Investment Management: Time for New Leaders and Exiting Comfort Zones

Investment Management: Time for New Leaders and Exiting Comfort Zones

Disruption is the trend of the moment in many industries and the investment world is no exception. Deloitte Insights has just posted an article that takes a comprehensive look at the investment world today, traditional and alternative. Its theme is that this world is in search of new leadership and is moving out of its comfort zone.

Specific findings:

  • The pace of mergers and acquisitions activity will likely pick up in 2020 with investment management firms looking to expand their capability by consolidation;
  • Leading firms will want to “resonate culturally” with the younger generation of investors, and this may include the introduction or strengthening of environmental, social and governance principles;
  • Private equity firms have begun adopting alternative data to decide on their next deals, following in this regard the footsteps of hedge funds and long-only managers;
  • Using these alternative data sets for the management and transformation of their portfolio companies will prove to be a “game changer” in the PE space; and
  • Leading investment management firms will cross the boundary between old-fashioned cost-efficiency projects and more new-fangled save-to-transform deals.

Looking for New Leadership

It is in this context that, the report says, the boards of public firms with investment management capabilities are on the hunt for new leadership teams that will prove better suited to deliver results in the present “dynamic and complex industry landscape.”

At least 37 CEO positions in such companies in the US and Europe have changed hands since 2017.

The new leadership, once found, might get to work on technology improvements and at right-sizing their own operations, outsourcing non-core functions. These are areas in which, the report says, some firms in the investment management field (a fortunate 25%) have proven clearly more adept than others.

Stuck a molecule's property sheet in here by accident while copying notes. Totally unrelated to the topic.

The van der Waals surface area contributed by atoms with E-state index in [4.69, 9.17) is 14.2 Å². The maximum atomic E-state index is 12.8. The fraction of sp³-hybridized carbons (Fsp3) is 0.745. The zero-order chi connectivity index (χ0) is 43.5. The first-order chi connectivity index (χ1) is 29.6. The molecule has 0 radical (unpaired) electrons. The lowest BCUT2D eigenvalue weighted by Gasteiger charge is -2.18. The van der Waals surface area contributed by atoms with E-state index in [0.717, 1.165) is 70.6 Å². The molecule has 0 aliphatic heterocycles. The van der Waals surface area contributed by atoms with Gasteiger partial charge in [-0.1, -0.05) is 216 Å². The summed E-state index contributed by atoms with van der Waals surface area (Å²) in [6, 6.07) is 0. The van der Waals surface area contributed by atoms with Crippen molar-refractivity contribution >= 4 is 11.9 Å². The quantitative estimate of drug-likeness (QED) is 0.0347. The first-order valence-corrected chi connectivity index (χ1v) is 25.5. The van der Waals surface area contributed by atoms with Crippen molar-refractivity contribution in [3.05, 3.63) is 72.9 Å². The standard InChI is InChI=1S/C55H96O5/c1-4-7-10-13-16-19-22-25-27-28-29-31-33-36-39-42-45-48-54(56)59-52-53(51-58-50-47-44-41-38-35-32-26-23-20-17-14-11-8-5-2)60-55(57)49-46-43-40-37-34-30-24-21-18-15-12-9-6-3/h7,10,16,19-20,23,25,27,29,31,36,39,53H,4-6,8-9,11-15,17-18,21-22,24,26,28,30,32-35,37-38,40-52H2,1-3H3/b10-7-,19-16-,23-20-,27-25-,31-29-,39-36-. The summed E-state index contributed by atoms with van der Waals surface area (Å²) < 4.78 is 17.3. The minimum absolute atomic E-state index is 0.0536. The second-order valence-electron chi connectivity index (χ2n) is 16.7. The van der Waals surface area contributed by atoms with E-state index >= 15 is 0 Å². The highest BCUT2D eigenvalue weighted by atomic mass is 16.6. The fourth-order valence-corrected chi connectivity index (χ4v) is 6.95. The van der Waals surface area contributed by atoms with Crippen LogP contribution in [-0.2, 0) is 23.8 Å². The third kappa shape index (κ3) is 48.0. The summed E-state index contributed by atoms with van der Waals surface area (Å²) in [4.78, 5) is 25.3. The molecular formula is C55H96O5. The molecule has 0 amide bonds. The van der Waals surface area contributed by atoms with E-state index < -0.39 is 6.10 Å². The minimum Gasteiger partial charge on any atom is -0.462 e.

Passive funds have outperformed active funds in recent years and, as one might expect a priori, investment has followed performance. Passive finds have grown in AUM steadily for the last nine years. The competitive threat they pose by is part of the pressure on active managers, and part of the reason why they have been forced to cross outside of their comfort zones.

This uncomfortable but imperative crossing can involve the embrace of new technologies in the search for growth. Alternative data is part of this, as is artificial intelligence.

Four Ways to Grow

Two distinct binary choices yield four strategic quadrants. One choice is whether a strategy involves current or new markets, the other is whether it sticks to existing offerings or entails new products. In the most conservative of these quadrants (current markets and existing products) one can grow by enhancing the customer experience and improving data analytics and technology.

If, though, one’s strategy is to introduce new products in current markets, one can develop permanent capital pools, opportunity zone funds, and thematic funds. Thematic approaches include, for example, funds with a focus on “global challenges including urbanization, health care, and technology disruption.” [In an endnote, Deloitte observes that just in September of this year both Schroders and BNY Mellon expanded their thematic offerings.]

If one’s choice is to bring existing products into new markets, options include the mainstreaming of hedge funds and a tilt toward Asia. Asia has an aging workforce and this increases the demand for reliable investment products.

Finally, in the wild-and-crazy quadrant that combines new products with new markets, there are mergers and acquisitions, and there is vertical integration. Regarding mergers, Deloitte observes that deal flow is strong for acquisitions that are essentially “bolt on.” But mergers of equals have slowed a bit, perhaps out of a growing sense that “desired results are often not achieved due to suboptimal post-merger integration.” Geographically speaking, when European firms are looking for a merger partner or acquisition target, they generally look to Asia. American investment managers look for partners or targets across either of the relevant oceans.

As for vertical integration, the Deloitte report references the recent acquisition of Wells Fargo’s Institutional Retirement and Trust business by Principal Financial. Principal announced on July 1 of this year that the deal had closed for $1.2 billion. Deloitte sees this as a paradigmatic case of “value chain” consolidation.

ESG and Regulation

As noted above, the report mentions early on cultural/generational reasons for the development of ESG standard. Later, though, it develops the regulatory consideration. Especially in Europe, where the EU has recently offered a standard ESG taxonomy and ESG-specific benchmarks, regulatory developments may be the driver of continued growth.

 

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